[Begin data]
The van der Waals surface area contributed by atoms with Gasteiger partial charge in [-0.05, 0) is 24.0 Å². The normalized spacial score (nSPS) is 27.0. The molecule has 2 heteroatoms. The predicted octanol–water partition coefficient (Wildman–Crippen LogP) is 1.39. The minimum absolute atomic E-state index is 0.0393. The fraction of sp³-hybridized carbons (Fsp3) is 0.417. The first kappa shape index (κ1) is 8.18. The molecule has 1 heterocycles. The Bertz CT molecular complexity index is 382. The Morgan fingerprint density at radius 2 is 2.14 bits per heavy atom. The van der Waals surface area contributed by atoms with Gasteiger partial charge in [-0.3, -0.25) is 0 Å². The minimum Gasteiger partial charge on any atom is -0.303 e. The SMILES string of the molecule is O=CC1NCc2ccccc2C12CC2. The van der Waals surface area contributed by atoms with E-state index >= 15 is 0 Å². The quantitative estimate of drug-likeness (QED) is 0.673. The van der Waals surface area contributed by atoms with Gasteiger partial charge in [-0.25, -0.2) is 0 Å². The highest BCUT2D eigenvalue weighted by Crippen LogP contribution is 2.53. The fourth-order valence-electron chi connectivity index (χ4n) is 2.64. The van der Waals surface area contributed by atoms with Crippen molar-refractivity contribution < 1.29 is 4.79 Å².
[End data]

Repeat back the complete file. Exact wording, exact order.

The van der Waals surface area contributed by atoms with Gasteiger partial charge in [-0.05, 0) is 24.0 Å². The normalized spacial score (nSPS) is 27.0. The molecule has 2 heteroatoms. The predicted octanol–water partition coefficient (Wildman–Crippen LogP) is 1.39. The minimum absolute atomic E-state index is 0.0393. The fraction of sp³-hybridized carbons (Fsp3) is 0.417. The first kappa shape index (κ1) is 8.18. The molecule has 1 heterocycles. The Bertz CT molecular complexity index is 382. The Morgan fingerprint density at radius 2 is 2.14 bits per heavy atom. The van der Waals surface area contributed by atoms with Gasteiger partial charge in [-0.3, -0.25) is 0 Å². The minimum Gasteiger partial charge on any atom is -0.303 e. The SMILES string of the molecule is O=CC1NCc2ccccc2C12CC2. The van der Waals surface area contributed by atoms with E-state index >= 15 is 0 Å². The quantitative estimate of drug-likeness (QED) is 0.673. The van der Waals surface area contributed by atoms with Gasteiger partial charge in [-0.25, -0.2) is 0 Å². The highest BCUT2D eigenvalue weighted by Crippen LogP contribution is 2.53. The fourth-order valence-electron chi connectivity index (χ4n) is 2.64. The van der Waals surface area contributed by atoms with Crippen molar-refractivity contribution < 1.29 is 4.79 Å².